That's why I said understandable. I don't think it is acceptable but it's understandable given the current context. And I agree with you, and it's fast evolving into 'different opinions equal terrorism' mindset. I think that what's happening now shows how human beings are still more animals than civilized and have plenty to evolve.
ISIS is a byproduct of places on the outskirts of the law like Guantanamo (I don't remember the Iraqi main facility name). The US is fully to blame for what's happening right now. You heap what you sow. Which makes the US Executive an even worse type of terrorists.
These kinds of statements are cartoonishly evil. They're the kind of ridiculous statements one would have hoped you'd only see in late night TV fictional TV dramas, not coming from an actually elected leader of a major western power.
When reality meets art it seems.
Good thing he rules the UK and the UK alone so the worst he can do is screw the UK citizens into non-encrypted nightmare. Which can be a good thing. Once one western country collapses under the weight of its own stupidity such ideas may lose traction. Not that I'm advocating that the British people should be thrown under the bus as an example but it could be a good thing.
(and my fellow Britons, what the fuck were you thinking when you re-elected him??? What are you want to go full blown street protests against this?)
Hmm, what's the problem with that? One point doesn't invalidate another. And let's consider that while IP maximalism has its greatest drivers in the US media the tech companies mentioned are actually calling for a more balanced system. Besides, there's no EU equivalent to these companies. If Youtube was European would they be hammering it that hard? I'd point that it's more IP maximalism than anti-americanism and it's just a "successful companies must pay me because reasons" that happens to have American companies at its focus right now.
This is terrifying. Targeting supposed terrorists or even spying on another Governments is one thing and it is perfectly understandable - though I think we should go past this childish "borders", "espionage" and "them vs us" culture (will not hold my breath, we need another thousand years before humanity is ready for that).
But spying on Human Rights organizations? Really? What justification do you have for such travesty? Unfortunately we know now that the Governments are considering activism and even humanitarian help extremism, the same as terrorism. This is not a surprise at all given how fast they are sliding down the slippery slope that 9/11 created.
You see, other ISPs can still offer their services even with a municipal broadband in place. As far as I understood being municipal doesn't mean being free or altruistic but rather actually making the service available with quality where the private sector has failed to do so.
Then the question is: what is the problem with municipal broadband again?
You see, beyond the privacy concerns that are very real and should be debated I see intrusion and annoyance. Much like Viola above I'm sick of advertisements to the point my brain is actively ignoring them as if they were noise. An incredibly annoying noise. Most people are already doing the same to some degree but I was surprised when I commented with my partner that I needed a determined product while we had the TV on the evening news and she replied there was an ad about that running at that exact time (she still notices ads on TV it seems). I mean, I was looking at the TV while making that observation, there was an ad about what I needed and I simply wasn't registering.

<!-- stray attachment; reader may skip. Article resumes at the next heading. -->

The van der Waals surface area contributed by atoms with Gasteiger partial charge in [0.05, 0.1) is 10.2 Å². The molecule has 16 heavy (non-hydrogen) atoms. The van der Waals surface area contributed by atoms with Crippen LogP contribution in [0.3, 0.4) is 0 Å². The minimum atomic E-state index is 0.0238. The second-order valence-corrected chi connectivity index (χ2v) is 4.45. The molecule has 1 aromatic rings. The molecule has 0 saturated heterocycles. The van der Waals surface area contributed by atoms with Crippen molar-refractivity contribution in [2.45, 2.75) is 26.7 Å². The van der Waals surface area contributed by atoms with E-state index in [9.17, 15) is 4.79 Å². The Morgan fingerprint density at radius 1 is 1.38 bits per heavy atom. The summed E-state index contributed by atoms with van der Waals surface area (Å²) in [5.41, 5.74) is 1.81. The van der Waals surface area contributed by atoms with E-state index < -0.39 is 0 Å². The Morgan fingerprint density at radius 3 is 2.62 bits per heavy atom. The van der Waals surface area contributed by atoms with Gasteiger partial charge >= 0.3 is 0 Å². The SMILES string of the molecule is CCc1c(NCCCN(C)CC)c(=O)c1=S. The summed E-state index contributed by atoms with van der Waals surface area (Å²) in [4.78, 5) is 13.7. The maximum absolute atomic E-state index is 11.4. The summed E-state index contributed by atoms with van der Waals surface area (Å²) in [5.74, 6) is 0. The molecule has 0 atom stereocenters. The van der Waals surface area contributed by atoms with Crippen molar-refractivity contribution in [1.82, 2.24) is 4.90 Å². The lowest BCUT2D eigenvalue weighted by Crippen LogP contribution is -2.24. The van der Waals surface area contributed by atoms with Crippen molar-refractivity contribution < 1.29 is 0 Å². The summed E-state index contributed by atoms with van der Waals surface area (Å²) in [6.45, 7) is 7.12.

So we got to a point that advertisers became so obnoxious we are actively ignoring them.
That. Eventually they will be replaced by saner people. I hope. But really, if we want to see the IP system being derailed it's just a matter of applying the strict letter of the law with no mercy. The damages will be so great that people will sit down to discuss actually fixing the system.
Either way, doesn't it seem highly questionable for a law enforcement official to interfere in the private business agreements of two companies, neither of whom are breaking the law?
Worse than that is the fact that the companies happily complied without a court order. This by itself would be investigated by an independent body and possibly result in a lawsuit from the Government itself against the payment processors.
Re: Re: Re: Ford Motors fails to provide me with Crown Vic for $1, therefore I'm justified in stealing one. Those bastards. Not even end of year models at convenient price.
Well then let's talk about the costs of copying an electronic file, shall we? But since you brought entirely unrelated examples I took the liberty of using a poetic license to adjust the car to what the article is about.
If you had $75,000, you don't have it any more! Just saying! #freemoney
Good, law abiding citizens use credit card and carry only patriotic gadgets inside bags, unlocked so law enforcement can do whatever they want, so if you have any money you don't have anymore. Now move along, nothing to see here, citizen.
Re: Ford Motors fails to provide me with Crown Vic for $1, therefore I'm justified in stealing one. Those bastards. Not even end of year models at convenient price.
In your example, said car would cost virtually zero and I could download and reproduce infinitely at home. So $1 is too much for something that can be copied at home for no cost. And I would download said car unless Ford offered me a service where I'd pay a premium to bypass the download step and have a different copy of a different car every week at my disposal, tank filled.